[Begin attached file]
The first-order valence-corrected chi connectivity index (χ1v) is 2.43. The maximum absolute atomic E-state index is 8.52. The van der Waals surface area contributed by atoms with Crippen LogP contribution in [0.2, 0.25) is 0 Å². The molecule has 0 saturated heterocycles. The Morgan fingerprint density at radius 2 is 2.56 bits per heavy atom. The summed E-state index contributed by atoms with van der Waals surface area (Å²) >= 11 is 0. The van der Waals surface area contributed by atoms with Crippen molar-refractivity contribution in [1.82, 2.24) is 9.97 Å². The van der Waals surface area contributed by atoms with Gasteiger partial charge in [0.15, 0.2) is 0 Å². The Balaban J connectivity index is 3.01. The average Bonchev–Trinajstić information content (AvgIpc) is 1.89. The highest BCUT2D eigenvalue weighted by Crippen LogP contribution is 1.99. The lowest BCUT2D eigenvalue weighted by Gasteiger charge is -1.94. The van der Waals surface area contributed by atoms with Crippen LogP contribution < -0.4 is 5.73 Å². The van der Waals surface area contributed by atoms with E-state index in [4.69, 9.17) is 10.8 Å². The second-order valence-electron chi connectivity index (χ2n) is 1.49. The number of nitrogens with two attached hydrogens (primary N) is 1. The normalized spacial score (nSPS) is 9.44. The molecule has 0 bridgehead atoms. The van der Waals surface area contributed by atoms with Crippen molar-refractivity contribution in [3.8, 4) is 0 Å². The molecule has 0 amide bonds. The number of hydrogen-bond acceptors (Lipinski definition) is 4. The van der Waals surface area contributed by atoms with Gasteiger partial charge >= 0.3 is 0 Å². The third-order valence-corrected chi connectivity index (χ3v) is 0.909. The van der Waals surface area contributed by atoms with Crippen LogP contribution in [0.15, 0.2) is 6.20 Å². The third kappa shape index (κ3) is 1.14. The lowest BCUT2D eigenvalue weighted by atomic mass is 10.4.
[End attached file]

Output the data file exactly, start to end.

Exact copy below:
The first-order valence-corrected chi connectivity index (χ1v) is 2.43. The maximum absolute atomic E-state index is 8.52. The van der Waals surface area contributed by atoms with Crippen LogP contribution in [0.2, 0.25) is 0 Å². The molecule has 0 saturated heterocycles. The Morgan fingerprint density at radius 2 is 2.56 bits per heavy atom. The summed E-state index contributed by atoms with van der Waals surface area (Å²) >= 11 is 0. The van der Waals surface area contributed by atoms with Crippen molar-refractivity contribution in [1.82, 2.24) is 9.97 Å². The van der Waals surface area contributed by atoms with Gasteiger partial charge in [0.15, 0.2) is 0 Å². The Balaban J connectivity index is 3.01. The average Bonchev–Trinajstić information content (AvgIpc) is 1.89. The highest BCUT2D eigenvalue weighted by Crippen LogP contribution is 1.99. The lowest BCUT2D eigenvalue weighted by Gasteiger charge is -1.94. The van der Waals surface area contributed by atoms with Crippen LogP contribution < -0.4 is 5.73 Å². The van der Waals surface area contributed by atoms with E-state index in [4.69, 9.17) is 10.8 Å². The second-order valence-electron chi connectivity index (χ2n) is 1.49. The number of nitrogens with two attached hydrogens (primary N) is 1. The normalized spacial score (nSPS) is 9.44. The molecule has 0 bridgehead atoms. The van der Waals surface area contributed by atoms with Crippen molar-refractivity contribution in [3.8, 4) is 0 Å². The molecule has 0 amide bonds. The number of hydrogen-bond acceptors (Lipinski definition) is 4. The van der Waals surface area contributed by atoms with Gasteiger partial charge >= 0.3 is 0 Å². The third-order valence-corrected chi connectivity index (χ3v) is 0.909. The van der Waals surface area contributed by atoms with Crippen LogP contribution in [0.15, 0.2) is 6.20 Å². The third kappa shape index (κ3) is 1.14. The lowest BCUT2D eigenvalue weighted by atomic mass is 10.4.